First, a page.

What Does Labor Day Really Mean?
Labor Day is celebrated on the first Monday of September. This has become known to many of us as the unofficial mark to the end of Summer, Back To School sales, the beginning of Football season or a time to pack away our white clothes and shoes (not to be worn after Labor Day).
However, we choose to honor Labor Day. Whether attending a local parade, a music festival, a picnic at the beach or in the backyard in front of a grill with friends, family or neighbors, we need to take a moment to honor why we celebrate it.
While many of us studied the origin of Labor Day in our American history classes, we need to remember that the origin of this holiday was one of suffering and discord. It was started in the late 1800s as part of the Labor movement’s hard work to bring fairness to the workforce.
With 12-hour shifts and 7-day work weeks being a common practice, an even more critical concern was that children as young as the age of 5 would be put in factories, mills and mines, even though laws and restrictions were in place to limit child labor. In many of these environments, workers were denied meaningful breaks, days off or the opportunity to breathe fresh air.
First Labor Day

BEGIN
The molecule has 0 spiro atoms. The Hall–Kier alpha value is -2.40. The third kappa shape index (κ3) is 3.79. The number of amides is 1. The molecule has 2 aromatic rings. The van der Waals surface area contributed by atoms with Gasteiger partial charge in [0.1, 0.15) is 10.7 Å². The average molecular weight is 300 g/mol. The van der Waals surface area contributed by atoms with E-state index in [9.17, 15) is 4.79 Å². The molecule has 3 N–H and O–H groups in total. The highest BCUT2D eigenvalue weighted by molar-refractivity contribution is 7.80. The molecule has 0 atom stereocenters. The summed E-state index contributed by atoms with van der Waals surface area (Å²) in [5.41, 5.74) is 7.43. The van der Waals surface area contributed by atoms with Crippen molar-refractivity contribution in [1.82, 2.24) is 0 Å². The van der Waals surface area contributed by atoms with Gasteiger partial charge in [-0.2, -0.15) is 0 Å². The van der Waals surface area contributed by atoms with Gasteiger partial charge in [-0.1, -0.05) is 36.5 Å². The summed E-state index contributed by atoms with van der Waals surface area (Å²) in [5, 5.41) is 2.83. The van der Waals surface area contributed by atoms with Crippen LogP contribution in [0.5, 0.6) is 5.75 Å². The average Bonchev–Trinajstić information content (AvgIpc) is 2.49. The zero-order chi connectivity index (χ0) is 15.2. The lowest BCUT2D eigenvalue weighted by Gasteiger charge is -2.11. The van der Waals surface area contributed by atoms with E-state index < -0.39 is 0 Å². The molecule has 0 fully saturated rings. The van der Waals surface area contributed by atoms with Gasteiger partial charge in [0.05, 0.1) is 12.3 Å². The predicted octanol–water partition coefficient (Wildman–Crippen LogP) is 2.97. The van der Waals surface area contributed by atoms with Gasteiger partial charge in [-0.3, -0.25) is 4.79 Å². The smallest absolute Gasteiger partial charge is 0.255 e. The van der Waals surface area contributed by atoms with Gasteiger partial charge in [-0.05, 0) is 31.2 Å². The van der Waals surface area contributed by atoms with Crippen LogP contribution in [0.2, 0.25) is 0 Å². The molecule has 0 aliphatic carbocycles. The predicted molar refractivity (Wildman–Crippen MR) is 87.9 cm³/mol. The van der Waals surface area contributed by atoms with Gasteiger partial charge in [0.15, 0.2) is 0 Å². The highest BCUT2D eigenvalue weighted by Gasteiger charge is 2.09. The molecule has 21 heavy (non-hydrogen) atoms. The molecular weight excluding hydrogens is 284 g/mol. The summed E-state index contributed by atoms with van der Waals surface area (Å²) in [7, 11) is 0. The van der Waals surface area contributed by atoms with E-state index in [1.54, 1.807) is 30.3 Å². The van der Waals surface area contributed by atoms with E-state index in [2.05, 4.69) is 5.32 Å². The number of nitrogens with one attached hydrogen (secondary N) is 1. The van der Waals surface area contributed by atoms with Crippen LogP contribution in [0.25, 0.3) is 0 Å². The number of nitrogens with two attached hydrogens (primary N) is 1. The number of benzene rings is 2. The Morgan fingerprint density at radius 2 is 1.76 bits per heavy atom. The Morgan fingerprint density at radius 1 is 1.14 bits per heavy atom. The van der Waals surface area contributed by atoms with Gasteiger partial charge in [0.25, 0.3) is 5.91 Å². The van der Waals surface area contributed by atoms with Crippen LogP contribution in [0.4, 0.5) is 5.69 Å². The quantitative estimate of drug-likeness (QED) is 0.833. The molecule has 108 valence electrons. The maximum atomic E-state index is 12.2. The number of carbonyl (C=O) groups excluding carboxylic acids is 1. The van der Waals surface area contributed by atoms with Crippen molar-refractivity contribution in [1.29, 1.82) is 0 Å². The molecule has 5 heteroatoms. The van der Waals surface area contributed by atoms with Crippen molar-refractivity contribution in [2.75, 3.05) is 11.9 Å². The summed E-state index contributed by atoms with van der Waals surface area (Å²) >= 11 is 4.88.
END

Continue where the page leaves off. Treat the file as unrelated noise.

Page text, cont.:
Strikes, protests and rallies were held, including the infamous Haymarket Riot in Chicago, where many workers and police officers were killed. The first Labor Day parade held on September 5, 1882, in New York City is described in this article by the U.S. Department of Labor titled Labor Daze.
In today’s business culture, work/life balance is used daily, and we find ourselves using Labor Day to talk more about employee appreciation, honoring accomplishments and company picnics. We work to make this a time to focus on team building and bonding. We’ve come a long way since our grandparents and great-grandparents fought a difficult fight for us so our work lives could be more meaningful. Here are some fun facts about Labor Day.
Take A Moment To Be Grateful
However, if you choose to celebrate Labor Day this year, take a moment to be grateful for those that impacted this holiday and made it possible for us to enjoy.